Ski resort jobs are extremely popular if you love to ski - it's not often you can get paid to do what you love!
I live within driving distance of most major resorts in the Western Alps - Chamonix, Megeve, Verbier and the hundreds in-between.
Each year as the season draws near, hordes of young women (and men too) descend on the area in search of a free winter season.
Can you do something others can't?
If you can, market it!
If you're a qualified ski instructor, head straight for the ski school.
Do you have any other official qualifications? As a sommeliere, a certified nanny, a cordon bleu chef or a hospitality professional, you'll be far better positioned so snag one of those ski resort jobs.
The same goes for any sports-related activity or anything that helps skiers ski better. If you're a massage therapist, you'll find plenty of ski resort jobs. Same thing goes for a sports coach, yoga teacher, spa assistant, especially if you're qualified - or if you can prove extensive experience.
Even if you don't have a physical skill or formal qualification, plenty of ski resort jobs will still be within your reach. Can you juggle? Sing? Paint? Tend bar? The ritzier resorts often hire entertainment or support staff to keep their wealthy clients - and their little ones - healthy and amused. A relative of mine once made a decent living as a photographer in Zermatt, so whatever your skill, brush it up and get an edge over the competition.
Finally, if you can't do any of the above, there's almost always work for 'chalet girls' - cleaning house, taking care of guests, shopping and cooking. It's not the most glamorous thing to do but often comes with a free ski pass for your day off - and you'll be in the snow and mountains round the clock.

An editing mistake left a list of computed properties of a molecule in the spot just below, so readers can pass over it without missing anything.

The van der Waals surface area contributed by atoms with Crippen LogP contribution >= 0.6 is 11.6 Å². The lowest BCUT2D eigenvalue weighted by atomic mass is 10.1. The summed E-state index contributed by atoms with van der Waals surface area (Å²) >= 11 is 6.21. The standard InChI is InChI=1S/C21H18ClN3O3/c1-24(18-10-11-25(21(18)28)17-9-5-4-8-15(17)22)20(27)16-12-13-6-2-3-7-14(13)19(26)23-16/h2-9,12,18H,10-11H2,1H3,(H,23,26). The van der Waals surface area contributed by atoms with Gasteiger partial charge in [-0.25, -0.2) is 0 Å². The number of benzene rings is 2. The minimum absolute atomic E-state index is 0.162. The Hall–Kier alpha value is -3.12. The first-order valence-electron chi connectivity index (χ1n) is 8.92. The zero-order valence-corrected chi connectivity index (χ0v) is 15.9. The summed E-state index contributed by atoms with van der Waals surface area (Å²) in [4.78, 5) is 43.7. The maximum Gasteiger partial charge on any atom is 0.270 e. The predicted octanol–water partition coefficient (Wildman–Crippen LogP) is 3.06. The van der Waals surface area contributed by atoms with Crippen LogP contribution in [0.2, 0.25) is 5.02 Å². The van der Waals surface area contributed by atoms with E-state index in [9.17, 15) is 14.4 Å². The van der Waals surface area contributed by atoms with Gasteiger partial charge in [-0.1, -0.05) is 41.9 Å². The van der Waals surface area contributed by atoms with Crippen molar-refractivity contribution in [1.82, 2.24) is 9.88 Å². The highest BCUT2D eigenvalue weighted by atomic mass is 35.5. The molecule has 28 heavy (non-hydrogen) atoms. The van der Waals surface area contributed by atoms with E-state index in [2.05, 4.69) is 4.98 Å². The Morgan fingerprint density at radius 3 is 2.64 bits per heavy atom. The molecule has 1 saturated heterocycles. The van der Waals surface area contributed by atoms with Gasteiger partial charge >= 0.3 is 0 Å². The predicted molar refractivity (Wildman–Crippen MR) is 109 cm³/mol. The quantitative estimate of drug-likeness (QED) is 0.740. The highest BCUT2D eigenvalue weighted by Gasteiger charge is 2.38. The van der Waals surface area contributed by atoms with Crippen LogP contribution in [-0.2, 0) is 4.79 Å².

If you speak foreign languages, your chances of finding good work will automatically increase. English is the main second language throughout the Alps, but speaking French, Italian, German, Spanish or even Russian will be an advantage for any job where there's customer interaction.Whatever else you do, start looking early for ski resort jobs. Jobs tend to be filled several months before the season starts so I'd suggest you begin looking during the European summer (July-September would work).
If you're looking for work in a hotel, you'll be writing to them directly. But if you're a little less certain about which job and resort you want, find a good agency - plenty of them handle ski resort jobs and will deal with everything from recruitment to insurance for you.
If none of these avenues work for you, you can just show up. If you're not European, this might be one of the few ways you'll actually find a job. Someone who accepted a job back in July may have changed her mind by November, leaving employers in the lurch. It happens.
If you show up in the right place at the right time, there's a good chance you might find a job right then and there. If resorts are desperate to fill slots at the last minute, they may turn a blind eye to your non-European passport or even try to get you a temporary permit on the basis that no Europeans are available.
Do you have any friends who work or have worked in ski resort jobs? Ask them for help. Find out where they worked and apply there. Or if they left on good terms, perhaps they can put in a good word for you.
Often, ski jobs come by word of mouth so make sure you network!
It's a great way to meet the people you need to know - those who already have jobs and can provide you with information. Many ski resort staffers do this several years in a row so they'll be great sources of information, since they've been there, done that.
And don't forget to visit the resorts' own websites. I know it's obvious but sometimes we neglect that. Most resorts have their own websites and some are huge, complete with job offers and valuable housing information. Barring that, some umbrella sites like Ifyouski cover a range of resorts so they can be a one-stop site for you as well as a great source of information for names, phone numbers and email addresses.
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